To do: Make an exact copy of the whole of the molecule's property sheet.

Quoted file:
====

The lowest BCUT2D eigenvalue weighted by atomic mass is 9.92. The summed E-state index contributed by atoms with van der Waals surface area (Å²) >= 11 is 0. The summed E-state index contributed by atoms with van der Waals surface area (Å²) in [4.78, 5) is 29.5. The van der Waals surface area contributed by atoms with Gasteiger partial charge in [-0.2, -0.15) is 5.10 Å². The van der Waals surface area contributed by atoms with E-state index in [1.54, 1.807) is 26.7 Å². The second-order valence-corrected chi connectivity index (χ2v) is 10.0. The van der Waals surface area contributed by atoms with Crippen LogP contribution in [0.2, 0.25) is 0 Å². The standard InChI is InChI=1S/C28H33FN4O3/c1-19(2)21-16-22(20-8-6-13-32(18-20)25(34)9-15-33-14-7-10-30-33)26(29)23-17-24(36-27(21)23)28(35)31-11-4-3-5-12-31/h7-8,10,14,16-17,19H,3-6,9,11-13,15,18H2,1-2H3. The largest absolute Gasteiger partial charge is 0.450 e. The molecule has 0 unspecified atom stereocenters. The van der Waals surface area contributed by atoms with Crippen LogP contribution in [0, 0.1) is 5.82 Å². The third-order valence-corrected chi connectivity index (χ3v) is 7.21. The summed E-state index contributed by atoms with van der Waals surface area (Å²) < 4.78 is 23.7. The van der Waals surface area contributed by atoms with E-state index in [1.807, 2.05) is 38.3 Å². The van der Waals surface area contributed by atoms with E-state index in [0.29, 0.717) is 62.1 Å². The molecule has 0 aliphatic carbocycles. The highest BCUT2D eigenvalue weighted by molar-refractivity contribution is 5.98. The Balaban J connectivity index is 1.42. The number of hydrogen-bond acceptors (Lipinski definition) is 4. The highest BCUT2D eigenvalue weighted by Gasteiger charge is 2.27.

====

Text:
The lowest BCUT2D eigenvalue weighted by atomic mass is 9.92. The summed E-state index contributed by atoms with van der Waals surface area (Å²) >= 11 is 0. The summed E-state index contributed by atoms with van der Waals surface area (Å²) in [4.78, 5) is 29.5. The van der Waals surface area contributed by atoms with Gasteiger partial charge in [-0.2, -0.15) is 5.10 Å². The van der Waals surface area contributed by atoms with E-state index in [1.54, 1.807) is 26.7 Å². The second-order valence-corrected chi connectivity index (χ2v) is 10.0. The van der Waals surface area contributed by atoms with Crippen LogP contribution in [0.2, 0.25) is 0 Å². The standard InChI is InChI=1S/C28H33FN4O3/c1-19(2)21-16-22(20-8-6-13-32(18-20)25(34)9-15-33-14-7-10-30-33)26(29)23-17-24(36-27(21)23)28(35)31-11-4-3-5-12-31/h7-8,10,14,16-17,19H,3-6,9,11-13,15,18H2,1-2H3. The largest absolute Gasteiger partial charge is 0.450 e. The molecule has 0 unspecified atom stereocenters. The van der Waals surface area contributed by atoms with Crippen LogP contribution in [0, 0.1) is 5.82 Å². The third-order valence-corrected chi connectivity index (χ3v) is 7.21. The summed E-state index contributed by atoms with van der Waals surface area (Å²) < 4.78 is 23.7. The van der Waals surface area contributed by atoms with E-state index in [1.807, 2.05) is 38.3 Å². The van der Waals surface area contributed by atoms with E-state index in [0.29, 0.717) is 62.1 Å². The molecule has 0 aliphatic carbocycles. The highest BCUT2D eigenvalue weighted by molar-refractivity contribution is 5.98. The Balaban J connectivity index is 1.42. The number of hydrogen-bond acceptors (Lipinski definition) is 4. The highest BCUT2D eigenvalue weighted by Gasteiger charge is 2.27.